Below that the group is perhaps the most finely balanced in the competition. At the very bottom I’d lay aside Montenegro due to youth (of the team, not the players); their first competition since independence was the World Cup campaign. There’s no reason they can’t emulate a nation like Slovenia, especially when the Euros expand in 2016, but I don’t see it yet. Switzerland were the only team in the World Cup to take points from Spain but it was an absolute smash-and-grab – and a classic on the level of any of these. Switzerland can’t often be accused of involvement in classics, since their last two World Cups have featured mostly long, dull, grinding games, including their draw against minnows Honduras when a win would have sent them to the round of 16. I don’t know how to say choke in French, Italian or German, but I bet a few people have been practicing.

Bulgaria and Wales are odd things. Both have teams with skill anchored by quality players. Bulgaria feature several talented Petrovs. Wales can call on Robert Earnshaw and Craig Bellamy up-front – the latter, now back in Wales and out of the Premiership entirely, might be moved to focus more on international performance – as well as Gareth Bale, who has been something of a sensation lately. That’s never translated internationally, perhaps as he’s been played at fullback rather than on the wings in midfield. As the Welsh squad thins out space there may be space for Bale to grow into the team, which would be a godsend for them. Aaron Ramsey, sickeningly injured against Stoke in February, should be back at some point in the qualifying campaign. If they can be made to work, these four could carry Wales far indeed.

England to qualify outright, though with nothing near a perfect record. I’ll gives Wales the narrow nod to reach their first European championship ever, though Bulgaria with good odds as well. The Swiss are the favorites if you’re laying money on it but they’re like Midas, only with shit, and I don’t like them. So they don’t qualify. Simple, no?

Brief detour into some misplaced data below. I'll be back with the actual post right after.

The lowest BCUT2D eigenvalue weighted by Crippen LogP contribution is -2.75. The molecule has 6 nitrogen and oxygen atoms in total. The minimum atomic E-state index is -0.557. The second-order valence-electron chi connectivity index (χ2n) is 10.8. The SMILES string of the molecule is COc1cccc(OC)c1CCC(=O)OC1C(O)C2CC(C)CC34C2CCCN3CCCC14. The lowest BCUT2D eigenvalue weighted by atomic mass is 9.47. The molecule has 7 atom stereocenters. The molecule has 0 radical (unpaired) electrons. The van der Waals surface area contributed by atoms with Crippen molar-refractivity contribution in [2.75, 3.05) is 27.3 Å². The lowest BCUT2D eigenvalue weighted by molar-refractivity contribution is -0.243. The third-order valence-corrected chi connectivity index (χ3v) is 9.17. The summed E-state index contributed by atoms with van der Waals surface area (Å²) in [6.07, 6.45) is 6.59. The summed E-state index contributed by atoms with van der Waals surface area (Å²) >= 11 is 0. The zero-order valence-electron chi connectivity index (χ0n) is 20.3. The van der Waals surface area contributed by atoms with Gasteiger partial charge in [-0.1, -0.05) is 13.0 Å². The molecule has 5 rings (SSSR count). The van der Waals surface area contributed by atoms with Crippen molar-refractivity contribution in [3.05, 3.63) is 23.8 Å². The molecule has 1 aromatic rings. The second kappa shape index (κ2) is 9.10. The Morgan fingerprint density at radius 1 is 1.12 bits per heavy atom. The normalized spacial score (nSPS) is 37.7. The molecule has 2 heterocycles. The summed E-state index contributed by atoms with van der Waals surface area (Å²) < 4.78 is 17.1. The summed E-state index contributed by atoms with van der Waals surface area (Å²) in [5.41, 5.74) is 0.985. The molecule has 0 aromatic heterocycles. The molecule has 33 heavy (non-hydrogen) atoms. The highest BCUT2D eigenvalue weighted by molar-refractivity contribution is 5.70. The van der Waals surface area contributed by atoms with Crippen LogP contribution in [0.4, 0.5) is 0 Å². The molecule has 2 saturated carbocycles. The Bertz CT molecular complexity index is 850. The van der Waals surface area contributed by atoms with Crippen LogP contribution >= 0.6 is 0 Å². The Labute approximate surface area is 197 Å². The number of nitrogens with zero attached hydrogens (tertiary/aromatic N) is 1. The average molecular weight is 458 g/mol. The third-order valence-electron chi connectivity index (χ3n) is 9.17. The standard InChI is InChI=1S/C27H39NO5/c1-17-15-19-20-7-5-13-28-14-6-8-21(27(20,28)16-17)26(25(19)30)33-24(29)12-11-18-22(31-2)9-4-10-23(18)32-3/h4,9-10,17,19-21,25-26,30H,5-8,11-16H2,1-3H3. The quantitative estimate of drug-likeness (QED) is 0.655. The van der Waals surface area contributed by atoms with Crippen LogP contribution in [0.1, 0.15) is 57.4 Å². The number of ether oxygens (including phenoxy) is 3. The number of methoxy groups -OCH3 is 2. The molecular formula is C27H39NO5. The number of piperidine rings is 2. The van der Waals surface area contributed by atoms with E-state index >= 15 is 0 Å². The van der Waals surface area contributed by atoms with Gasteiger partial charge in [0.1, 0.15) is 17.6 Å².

Key matches: England away to Switzerland; any Wales against Switzerland.

Group H

Portugal (World Cup: Round of 16), Denmark (World Cup: Group E, 3/4), Norway (UEFA qualifiers Group 9: 2/5), Cyprus (Qualifiers Group 8: 4/6), Iceland (Qualifiers Group 9: 5/5)

Another evenly balanced collection. You know, I rather like these five-team groups. Five is a pleasant number, found often in nature, while six is bloated and grotesque. The more you know.

Carlos Queiroz letting us know exactly where we can put our drug tests.

A reunion for Denmark and Portugal, the World Cup qualifiers from UEFA Group 1. Despite finishing behind unfancied Denmark (in a group including Sweden and Hungary), Portugal clawed their way out of the World Cup group stage with draws to Ivory Coast and Brazil before their obligatory 1-0 rout to Spain. Carlos Queiroz remains for now as Portugal coach, which is a lucky break for their opponents, as are the retirements of Deco and Simao. (Watch this space, however: persistent accusations of interference with drug testers have led to a six month ban for Queiroz, which may prove too much for the Portuguese FA to take.) Cristiano Ronaldo remains on good club and solid international form, but the team was unsettled to the very end in South Africa and Ronaldo has never been well-integrated into the national side. He’ll be out injured initially, and their initial squad combines a core of experienced players with several younger, less tested options across the field. Portugal, until now somewhat old, need the experience.

Riddled with injuries and themselves looking even older than they actually were, their qualifiying group betters Denmark simply weren’t. Wholly deserving their demolition against Japan, they’ll look to engage in the same kind of comprehensive reconstruction as England, France and Italy. They’ll keep well-respected coach Morten Olsen through the 2012 campaign,by which time he’ll have the longest tenure of any national team manager in the country’s history. He’ll have his work cut out for him: the venerable but aged Jon Dahl Tomasson has retired and Dennis Rommedahl, at 32, can’t be far behind. With Bendtner out against Iceland there are no other stand outs in front, and both Rommedahl and Poulsen have more individual caps than the rest of the forwards and midfielders combined.

Fortunately, both teams’ meetings are interspersed with six competitive friendlies. Norway is the only other side capable of mounting any challenge and managed second place in the World Cup qualifying group only after a spastic display against Macedonia and Scotland. This group has real teams. The defining characteristic of the other three is not their ability to qualify – they won’t – but whether they take points off the two leaders. That will make the difference.